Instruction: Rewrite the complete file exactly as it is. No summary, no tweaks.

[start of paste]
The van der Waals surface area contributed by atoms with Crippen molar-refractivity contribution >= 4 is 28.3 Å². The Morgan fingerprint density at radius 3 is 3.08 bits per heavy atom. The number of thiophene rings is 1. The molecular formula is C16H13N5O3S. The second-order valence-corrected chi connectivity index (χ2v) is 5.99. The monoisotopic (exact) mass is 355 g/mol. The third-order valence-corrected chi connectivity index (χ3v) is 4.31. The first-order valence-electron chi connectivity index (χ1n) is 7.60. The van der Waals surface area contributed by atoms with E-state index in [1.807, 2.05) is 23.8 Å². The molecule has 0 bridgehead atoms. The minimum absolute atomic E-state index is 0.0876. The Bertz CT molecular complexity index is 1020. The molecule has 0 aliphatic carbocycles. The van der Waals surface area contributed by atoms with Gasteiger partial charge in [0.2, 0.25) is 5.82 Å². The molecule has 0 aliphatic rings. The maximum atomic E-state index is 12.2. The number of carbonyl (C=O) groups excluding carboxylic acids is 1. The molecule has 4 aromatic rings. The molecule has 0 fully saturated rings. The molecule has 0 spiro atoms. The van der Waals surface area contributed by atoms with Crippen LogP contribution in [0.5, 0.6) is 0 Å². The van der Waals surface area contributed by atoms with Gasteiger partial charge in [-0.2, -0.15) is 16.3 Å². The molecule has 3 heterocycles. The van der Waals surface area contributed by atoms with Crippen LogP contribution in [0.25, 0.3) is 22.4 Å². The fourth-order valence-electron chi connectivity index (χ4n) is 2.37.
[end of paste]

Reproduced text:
The van der Waals surface area contributed by atoms with Crippen molar-refractivity contribution >= 4 is 28.3 Å². The Morgan fingerprint density at radius 3 is 3.08 bits per heavy atom. The number of thiophene rings is 1. The molecular formula is C16H13N5O3S. The second-order valence-corrected chi connectivity index (χ2v) is 5.99. The monoisotopic (exact) mass is 355 g/mol. The third-order valence-corrected chi connectivity index (χ3v) is 4.31. The first-order valence-electron chi connectivity index (χ1n) is 7.60. The van der Waals surface area contributed by atoms with E-state index in [1.807, 2.05) is 23.8 Å². The molecule has 0 bridgehead atoms. The minimum absolute atomic E-state index is 0.0876. The Bertz CT molecular complexity index is 1020. The molecule has 0 aliphatic carbocycles. The van der Waals surface area contributed by atoms with Gasteiger partial charge in [0.2, 0.25) is 5.82 Å². The molecule has 0 aliphatic rings. The maximum atomic E-state index is 12.2. The number of carbonyl (C=O) groups excluding carboxylic acids is 1. The molecule has 4 aromatic rings. The molecule has 0 fully saturated rings. The molecule has 0 spiro atoms. The van der Waals surface area contributed by atoms with Crippen LogP contribution in [0.5, 0.6) is 0 Å². The van der Waals surface area contributed by atoms with Gasteiger partial charge in [-0.2, -0.15) is 16.3 Å². The molecule has 3 heterocycles. The van der Waals surface area contributed by atoms with Crippen LogP contribution in [0.25, 0.3) is 22.4 Å². The fourth-order valence-electron chi connectivity index (χ4n) is 2.37.